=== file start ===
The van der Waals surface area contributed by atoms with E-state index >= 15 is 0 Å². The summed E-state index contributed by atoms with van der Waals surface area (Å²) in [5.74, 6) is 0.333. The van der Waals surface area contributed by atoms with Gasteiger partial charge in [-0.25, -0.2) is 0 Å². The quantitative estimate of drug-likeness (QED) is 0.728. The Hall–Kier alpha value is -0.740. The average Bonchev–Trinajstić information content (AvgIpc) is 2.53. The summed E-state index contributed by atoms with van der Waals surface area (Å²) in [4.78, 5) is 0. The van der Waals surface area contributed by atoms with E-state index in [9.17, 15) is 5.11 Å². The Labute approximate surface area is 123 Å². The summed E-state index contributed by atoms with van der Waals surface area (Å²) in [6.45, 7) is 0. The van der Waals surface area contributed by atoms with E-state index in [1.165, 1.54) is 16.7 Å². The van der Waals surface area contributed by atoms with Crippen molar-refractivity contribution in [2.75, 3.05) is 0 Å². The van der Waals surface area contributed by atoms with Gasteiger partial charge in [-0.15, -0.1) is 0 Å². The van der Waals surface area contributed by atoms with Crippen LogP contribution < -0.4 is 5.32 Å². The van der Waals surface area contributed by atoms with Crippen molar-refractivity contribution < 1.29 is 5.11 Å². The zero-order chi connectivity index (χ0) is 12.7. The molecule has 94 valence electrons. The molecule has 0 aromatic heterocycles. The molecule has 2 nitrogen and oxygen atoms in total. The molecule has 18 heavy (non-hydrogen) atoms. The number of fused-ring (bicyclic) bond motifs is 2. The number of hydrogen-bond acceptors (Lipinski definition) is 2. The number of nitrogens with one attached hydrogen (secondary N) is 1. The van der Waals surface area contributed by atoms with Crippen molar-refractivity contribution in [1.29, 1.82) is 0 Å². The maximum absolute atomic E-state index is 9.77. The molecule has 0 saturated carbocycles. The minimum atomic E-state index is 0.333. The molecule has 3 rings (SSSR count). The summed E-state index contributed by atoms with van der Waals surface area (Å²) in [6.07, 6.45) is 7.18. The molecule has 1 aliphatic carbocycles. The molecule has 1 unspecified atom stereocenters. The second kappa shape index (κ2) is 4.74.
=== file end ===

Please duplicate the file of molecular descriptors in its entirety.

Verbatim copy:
The van der Waals surface area contributed by atoms with E-state index >= 15 is 0 Å². The summed E-state index contributed by atoms with van der Waals surface area (Å²) in [5.74, 6) is 0.333. The van der Waals surface area contributed by atoms with Gasteiger partial charge in [-0.25, -0.2) is 0 Å². The quantitative estimate of drug-likeness (QED) is 0.728. The Hall–Kier alpha value is -0.740. The average Bonchev–Trinajstić information content (AvgIpc) is 2.53. The summed E-state index contributed by atoms with van der Waals surface area (Å²) in [4.78, 5) is 0. The van der Waals surface area contributed by atoms with E-state index in [9.17, 15) is 5.11 Å². The Labute approximate surface area is 123 Å². The summed E-state index contributed by atoms with van der Waals surface area (Å²) in [6.45, 7) is 0. The van der Waals surface area contributed by atoms with E-state index in [1.165, 1.54) is 16.7 Å². The van der Waals surface area contributed by atoms with Crippen molar-refractivity contribution in [2.75, 3.05) is 0 Å². The van der Waals surface area contributed by atoms with Gasteiger partial charge in [-0.15, -0.1) is 0 Å². The van der Waals surface area contributed by atoms with Crippen LogP contribution < -0.4 is 5.32 Å². The van der Waals surface area contributed by atoms with Crippen molar-refractivity contribution < 1.29 is 5.11 Å². The zero-order chi connectivity index (χ0) is 12.7. The molecule has 94 valence electrons. The molecule has 0 aromatic heterocycles. The molecule has 2 nitrogen and oxygen atoms in total. The molecule has 18 heavy (non-hydrogen) atoms. The number of fused-ring (bicyclic) bond motifs is 2. The number of hydrogen-bond acceptors (Lipinski definition) is 2. The number of nitrogens with one attached hydrogen (secondary N) is 1. The van der Waals surface area contributed by atoms with Crippen molar-refractivity contribution in [1.29, 1.82) is 0 Å². The maximum absolute atomic E-state index is 9.77. The molecule has 0 saturated carbocycles. The minimum atomic E-state index is 0.333. The molecule has 3 rings (SSSR count). The summed E-state index contributed by atoms with van der Waals surface area (Å²) in [6.07, 6.45) is 7.18. The molecule has 1 aliphatic carbocycles. The molecule has 1 unspecified atom stereocenters. The second kappa shape index (κ2) is 4.74.